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DONALD FERNANDES v. COMMONWEALTH PENNSYLVANIA (07/16/80)

COMMONWEALTH COURT OF PENNSYLVANIA


decided: July 16, 1980.

DONALD FERNANDES, PETITIONER
v.
COMMONWEALTH OF PENNSYLVANIA, UNEMPLOYMENT COMPENSATION BOARD OF REVIEW, RESPONDENT

Appeal from the Order of the Unemployment Compensation Board of Review in case of In Re: Claim of Donald Fernandes, No. B-169093.

COUNSEL

Donald Fernandes, petitioner, for himself.

Elsa D. Newman-Silverstine, with her Gary Marini, Assistant Attorney General, Richard Wagner, Chief Counsel and Edward G. Biester, Jr., Attorney General, for respondent.

Judges Mencer, Rogers, and Craig, sitting as a panel of three. Opinion by Judge Craig.

Author: Craig

[ 53 Pa. Commw. Page 80]

Claimant Donald Fernandes appeals from a decision of the Unemployment Compensation Board of Review, which held that claimant was ineligible for benefits under Section 402(b)(1), 43 P.S. § 802(b)(1) of the Unemployment Compensation Law,*fn1 because he voluntarily terminated his employment with the Philadelphia Rivet Company (employer) without necessitous and compelling cause.

On September 29, 1978, after observing the claimant engaging in horseplay during working hours, the claimant's supervisor sent the claimant home early. The supervisor accompanied his disciplinary action with a warning to claimant that if he persisted in such

[ 53 Pa. Commw. Page 81]

    conduct he could look for another job. Claimant did not report to work after September 29, but he came to pick up his pay check on October 4, 1978 and at that time was informed that he could still return to his job. However, the claimant never returned to work.

The claimant has the burden of proving that he terminated his employment due to necessitous and compelling cause. Walker v. Unemployment Compensation Board of Review, 27 Pa. Commonwealth Ct. 522, 367 A.2d 366 (1976).

To meet his burden, claimant timely requested in writing the issuance of subpoenas to produce documents and witnesses at the referee's hearing. Section 506 of the Unemployment Compensation Law, 43 P.S. § 826, provides:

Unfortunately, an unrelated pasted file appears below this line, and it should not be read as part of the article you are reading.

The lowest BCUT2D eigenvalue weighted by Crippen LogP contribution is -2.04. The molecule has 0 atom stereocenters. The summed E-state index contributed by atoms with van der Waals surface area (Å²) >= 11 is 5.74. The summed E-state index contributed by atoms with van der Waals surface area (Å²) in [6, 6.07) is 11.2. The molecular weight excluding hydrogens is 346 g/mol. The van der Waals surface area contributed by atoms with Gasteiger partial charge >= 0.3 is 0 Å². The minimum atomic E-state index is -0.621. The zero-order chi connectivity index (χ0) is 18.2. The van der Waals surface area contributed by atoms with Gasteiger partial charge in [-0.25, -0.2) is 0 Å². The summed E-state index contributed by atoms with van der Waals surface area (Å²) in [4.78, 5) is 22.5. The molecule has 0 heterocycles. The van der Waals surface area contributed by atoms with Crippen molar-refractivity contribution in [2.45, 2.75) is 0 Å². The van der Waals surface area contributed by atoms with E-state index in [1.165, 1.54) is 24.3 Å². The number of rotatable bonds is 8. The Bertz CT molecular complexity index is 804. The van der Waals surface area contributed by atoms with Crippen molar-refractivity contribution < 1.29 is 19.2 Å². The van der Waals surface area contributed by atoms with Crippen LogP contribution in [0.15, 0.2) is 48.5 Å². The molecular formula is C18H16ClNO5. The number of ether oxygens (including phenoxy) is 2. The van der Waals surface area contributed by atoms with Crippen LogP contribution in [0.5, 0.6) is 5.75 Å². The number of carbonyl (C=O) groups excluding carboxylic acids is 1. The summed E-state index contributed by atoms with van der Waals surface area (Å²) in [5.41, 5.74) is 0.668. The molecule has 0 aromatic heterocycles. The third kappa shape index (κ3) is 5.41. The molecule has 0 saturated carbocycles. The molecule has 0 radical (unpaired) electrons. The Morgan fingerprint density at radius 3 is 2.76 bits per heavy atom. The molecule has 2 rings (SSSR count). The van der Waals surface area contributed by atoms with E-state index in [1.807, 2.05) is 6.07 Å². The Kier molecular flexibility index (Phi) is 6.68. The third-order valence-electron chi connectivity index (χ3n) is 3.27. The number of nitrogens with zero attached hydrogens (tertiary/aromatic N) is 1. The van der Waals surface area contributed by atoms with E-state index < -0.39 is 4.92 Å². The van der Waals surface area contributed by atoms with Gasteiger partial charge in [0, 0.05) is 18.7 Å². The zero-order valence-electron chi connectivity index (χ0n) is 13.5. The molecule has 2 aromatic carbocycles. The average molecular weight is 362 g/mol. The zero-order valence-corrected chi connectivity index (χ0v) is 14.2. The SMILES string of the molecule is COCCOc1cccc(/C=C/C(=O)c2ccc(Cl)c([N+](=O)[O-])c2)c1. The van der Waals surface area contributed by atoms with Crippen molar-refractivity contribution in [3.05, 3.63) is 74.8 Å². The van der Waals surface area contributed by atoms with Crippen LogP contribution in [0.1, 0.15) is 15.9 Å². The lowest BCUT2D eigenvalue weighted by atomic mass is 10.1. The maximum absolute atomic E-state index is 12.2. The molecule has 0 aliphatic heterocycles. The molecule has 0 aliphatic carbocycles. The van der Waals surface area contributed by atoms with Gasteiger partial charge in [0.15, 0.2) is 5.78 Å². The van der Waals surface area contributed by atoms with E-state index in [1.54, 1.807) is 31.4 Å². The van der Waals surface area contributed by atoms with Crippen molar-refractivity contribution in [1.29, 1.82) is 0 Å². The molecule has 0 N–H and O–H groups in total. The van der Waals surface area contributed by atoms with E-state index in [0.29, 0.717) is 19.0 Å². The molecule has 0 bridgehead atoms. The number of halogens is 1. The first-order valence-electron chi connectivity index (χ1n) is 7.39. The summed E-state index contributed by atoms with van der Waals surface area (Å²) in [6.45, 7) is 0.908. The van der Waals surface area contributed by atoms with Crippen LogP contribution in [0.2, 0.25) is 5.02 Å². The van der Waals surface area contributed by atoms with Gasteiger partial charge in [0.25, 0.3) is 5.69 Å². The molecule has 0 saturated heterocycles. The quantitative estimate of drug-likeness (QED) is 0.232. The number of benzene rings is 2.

The department and the board shall have power to issue summons or subpoenas to compel the attendance of witnesses and the production of . . . papers . . . and other records deemed necessary as evidence in connection with a disputed claim. . . .

Because the Office of Employment Security failed to provide claimant's request to the referee before the hearing, the referee considered the request in the course of the hearing; he refused to issue any subpoenas.

This court may reverse a decision of a referee when we find that he has abused his discretion or committed an error of law. Flanagan v. Unemployment Compensation Board of Review, 47 Pa. Commonwealth Ct. 120, 407 A.2d 471 (1979).

Claimant entered a clear objection to the referee's refusal and preserved the question here. Hence, the issue is whether the referee erred by denying claimant's request that certain witnesses be subpoenaed.

[ 53 Pa. Commw. Page 82]

As the Commonwealth here recognizes, claimant's burden related to the principle that a reprimand constitutes necessitous and compelling cause only if it is unreasonable and not justified. Rooney v. Unemployment Compensation Board of Review, 33 Pa. Commonwealth Ct. 76, 380 A.2d 957 (1977).

With respect to the attempt to subpoena co-workers Charles Garner and Evan Sanders, claimant's request, on its face, indicates that their testimony was sought to determine whether the reprimand was justified.*fn2

Although we certainly decline to encourage unnecessary or irrelevant subpoenas, we must conclude that the referee erred*fn3 in refusing subpoenas for the two witnesses named.

[ 53 Pa. Commw. Page 83]

Accordingly, we remand this case for rehearing, with claimant to be afforded the assistance of the subpoenas requested as to the two witnesses, Charles Garner and Evan Sanders.

Order

And Now, this 16th day of July, 1980, the order of the Unemployment Compensation Board of Review is vacated and the record remanded for further hearing solely for the purpose of adducing the testimony of Charles Garner and Evan Sanders and any rebuttal thereof offered by the employer.

Disposition

Order vacated. Case remanded.


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